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Colorado's Polka-Dotted Middle Way46:09
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Colorado is pushing a lot of boundaries and buttons lately. On fracking, gun law, marijuana, secession. We catch up with Colorado.

In this Monday, Nov. 18, 2013 photo, gun-control advocates rally against gun violence in front of the state Capitol, in Denver. Gun-control supporters who gathered at the Colorado Capitol on Monday, Nov. 18, 2013 asked the Democratic state Legislature Monday not to revisit last session's gun-control package, which included expanded background checks and a limit on ammunition magazines. (AP)
In this Monday, Nov. 18, 2013 photo, gun-control advocates rally against gun violence in front of the state Capitol, in Denver. Gun-control supporters who gathered at the Colorado Capitol on Monday, Nov. 18, 2013 asked the Democratic state Legislature Monday not to revisit last session's gun-control package, which included expanded background checks and a limit on ammunition magazines. (AP)

The state of Colorado is pushing a lot of boundaries and buttons lately.  Once solidly-red Republican, it’s a state that’s turned purple, blue Democrat, maybe polka dot.  The result is arresting.  A green light for pot.  Gun law reform and hard backlash.  Groundbreaking new rules on fracking, with energy companies on board. A secession movement.  And that’s before we get to epic fire and flood up into the Rockies.  This state goes earthy-crunchy and conservative.  It may be a national laboratory.  This hour On Point:  We're looking at the riveting state of Colorado.
-- Tom Ashbrook

Guests

Laura DiSilverionovelist, former Air Force intelligence officer. (@LauraDiSilverio)

Patty Limerick, Faculty Director and Chair of the Board of the Center of the American West at the University of Colorado, professor of history. (@CenterWest)

John Long, founder and executive director of Biodiesel for Bands, a nonprofit that offers touring musical artists discounts on bio-diesel fuel and touring vehicles.

From Tom's Reading List

The Daily Beast: Colorado’s Strange Secession Vote —  "Eleven of Colorado’s 64 counties want to secede from the state, and there is a referendum on the ballot to that effect. It will, in all likelihood, pass. Only the voters in those 11 counties are voting on the question. Ten are contiguous, in the northeast corner of the state. In their dream world, they say sayonara to Denver and become “North Colorado.” The eleventh county is across the way, in the northwest corner. Since the U.S. Constitution mandates that states be contiguous, Moffat County would just sign up with Wyoming."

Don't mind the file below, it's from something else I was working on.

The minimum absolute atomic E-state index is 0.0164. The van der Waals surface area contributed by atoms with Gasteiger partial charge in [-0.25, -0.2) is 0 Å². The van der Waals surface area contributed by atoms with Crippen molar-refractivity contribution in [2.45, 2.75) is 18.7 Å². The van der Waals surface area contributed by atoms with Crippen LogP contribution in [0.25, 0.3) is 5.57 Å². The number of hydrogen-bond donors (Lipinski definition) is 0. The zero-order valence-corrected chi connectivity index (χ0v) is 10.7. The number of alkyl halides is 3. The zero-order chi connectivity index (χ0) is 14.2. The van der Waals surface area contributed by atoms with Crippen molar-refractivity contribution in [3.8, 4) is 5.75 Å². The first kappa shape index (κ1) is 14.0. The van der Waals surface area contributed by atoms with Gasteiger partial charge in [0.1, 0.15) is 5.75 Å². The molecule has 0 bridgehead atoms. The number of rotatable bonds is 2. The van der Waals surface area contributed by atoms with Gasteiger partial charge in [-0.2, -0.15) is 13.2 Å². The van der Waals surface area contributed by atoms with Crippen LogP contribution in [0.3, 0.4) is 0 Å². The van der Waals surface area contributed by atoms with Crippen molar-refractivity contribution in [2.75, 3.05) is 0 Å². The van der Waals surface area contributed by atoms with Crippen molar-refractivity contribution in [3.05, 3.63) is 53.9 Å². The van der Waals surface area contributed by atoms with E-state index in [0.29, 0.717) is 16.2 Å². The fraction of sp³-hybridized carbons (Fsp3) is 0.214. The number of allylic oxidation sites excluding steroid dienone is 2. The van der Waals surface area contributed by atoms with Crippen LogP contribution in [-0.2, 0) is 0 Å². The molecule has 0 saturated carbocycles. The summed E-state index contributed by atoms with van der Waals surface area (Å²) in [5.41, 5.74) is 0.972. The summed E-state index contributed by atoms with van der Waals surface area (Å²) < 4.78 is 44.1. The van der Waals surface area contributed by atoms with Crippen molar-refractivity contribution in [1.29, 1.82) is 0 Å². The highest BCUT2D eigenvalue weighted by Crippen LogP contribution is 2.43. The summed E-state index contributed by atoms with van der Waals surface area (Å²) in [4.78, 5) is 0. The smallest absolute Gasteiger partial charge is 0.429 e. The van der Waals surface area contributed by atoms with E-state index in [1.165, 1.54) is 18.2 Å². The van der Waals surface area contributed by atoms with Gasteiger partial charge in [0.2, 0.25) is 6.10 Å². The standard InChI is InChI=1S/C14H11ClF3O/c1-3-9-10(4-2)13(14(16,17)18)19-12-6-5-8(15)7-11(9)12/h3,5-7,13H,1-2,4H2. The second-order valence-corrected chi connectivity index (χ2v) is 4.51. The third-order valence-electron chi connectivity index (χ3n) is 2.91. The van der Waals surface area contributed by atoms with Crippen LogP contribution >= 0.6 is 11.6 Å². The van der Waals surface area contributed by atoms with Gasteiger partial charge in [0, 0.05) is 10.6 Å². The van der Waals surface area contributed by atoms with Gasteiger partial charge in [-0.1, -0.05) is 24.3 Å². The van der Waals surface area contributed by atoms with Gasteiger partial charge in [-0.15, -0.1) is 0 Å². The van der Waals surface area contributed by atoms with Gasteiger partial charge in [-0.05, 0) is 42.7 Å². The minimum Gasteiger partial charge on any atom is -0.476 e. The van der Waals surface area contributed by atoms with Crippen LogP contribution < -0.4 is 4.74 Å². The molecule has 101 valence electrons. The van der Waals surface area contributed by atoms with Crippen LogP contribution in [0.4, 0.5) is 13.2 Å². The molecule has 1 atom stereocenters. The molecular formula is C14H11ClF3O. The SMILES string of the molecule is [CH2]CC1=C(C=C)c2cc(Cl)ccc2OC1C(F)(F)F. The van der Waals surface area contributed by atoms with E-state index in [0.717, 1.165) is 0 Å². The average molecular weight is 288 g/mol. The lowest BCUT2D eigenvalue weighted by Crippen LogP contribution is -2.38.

The New Yorker: The Middleman — "Colorado is part of a national trend: red states are becoming redder and blue states are becoming bluer. According to the National Journal, an unprecedented thirty-six states are controlled by one party or the other. Activists, frustrated by the partisan gridlock in Washington, are pushing their agendas in state capitals that are dominated by a single party and thus can swiftly move legislation. Two weeks before Hickenlooper signed his gun laws, the Republican governor of South Dakota signed legislation allowing school employees to carry firearms. In April, Kansas passed one of the most restrictive abortion laws in the country, while in Democratically controlled New York, Governor Cuomo unveiled a bill to guarantee in state law the protections provided by Roe v. Wade."

The Denver Post: Polis, Hickenlooper disagree on Colorado's fracking regulations --"Polis never took a position on the fracking bans, but Tuesday he said fracking 'is occurring very close to where people live and work and where they raise families. Yet our state doesn't have any meaningful regulation to protect homeowners,' Polis said in a floor debate on a series of energy measures. 'Unfortunately, the fracking rules are overseen by an oil and gas commission that is heavily influenced by the oil and gas industry.'"

This program aired on November 21, 2013.

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